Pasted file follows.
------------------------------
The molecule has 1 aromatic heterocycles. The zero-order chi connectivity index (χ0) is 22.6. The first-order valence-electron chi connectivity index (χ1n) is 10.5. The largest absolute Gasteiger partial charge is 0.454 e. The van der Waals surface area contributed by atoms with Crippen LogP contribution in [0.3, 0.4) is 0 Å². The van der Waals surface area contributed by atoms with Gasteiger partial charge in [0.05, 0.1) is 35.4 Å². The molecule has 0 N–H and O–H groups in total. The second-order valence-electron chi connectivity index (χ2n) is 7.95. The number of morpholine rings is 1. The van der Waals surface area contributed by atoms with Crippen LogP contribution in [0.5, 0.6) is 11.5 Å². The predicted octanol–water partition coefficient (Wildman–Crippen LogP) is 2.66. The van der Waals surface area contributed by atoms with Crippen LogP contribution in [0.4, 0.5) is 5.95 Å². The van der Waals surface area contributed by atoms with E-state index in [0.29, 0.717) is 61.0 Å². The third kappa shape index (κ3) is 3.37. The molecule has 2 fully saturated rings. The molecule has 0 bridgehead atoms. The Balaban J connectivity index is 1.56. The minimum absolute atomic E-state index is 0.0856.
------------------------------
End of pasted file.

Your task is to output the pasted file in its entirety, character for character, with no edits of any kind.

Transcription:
The molecule has 1 aromatic heterocycles. The zero-order chi connectivity index (χ0) is 22.6. The first-order valence-electron chi connectivity index (χ1n) is 10.5. The largest absolute Gasteiger partial charge is 0.454 e. The van der Waals surface area contributed by atoms with Crippen LogP contribution in [0.3, 0.4) is 0 Å². The van der Waals surface area contributed by atoms with Gasteiger partial charge in [0.05, 0.1) is 35.4 Å². The molecule has 0 N–H and O–H groups in total. The second-order valence-electron chi connectivity index (χ2n) is 7.95. The number of morpholine rings is 1. The van der Waals surface area contributed by atoms with Crippen LogP contribution in [0.5, 0.6) is 11.5 Å². The predicted octanol–water partition coefficient (Wildman–Crippen LogP) is 2.66. The van der Waals surface area contributed by atoms with Crippen LogP contribution in [0.4, 0.5) is 5.95 Å². The van der Waals surface area contributed by atoms with E-state index in [0.29, 0.717) is 61.0 Å². The third kappa shape index (κ3) is 3.37. The molecule has 2 fully saturated rings. The molecule has 0 bridgehead atoms. The Balaban J connectivity index is 1.56. The minimum absolute atomic E-state index is 0.0856.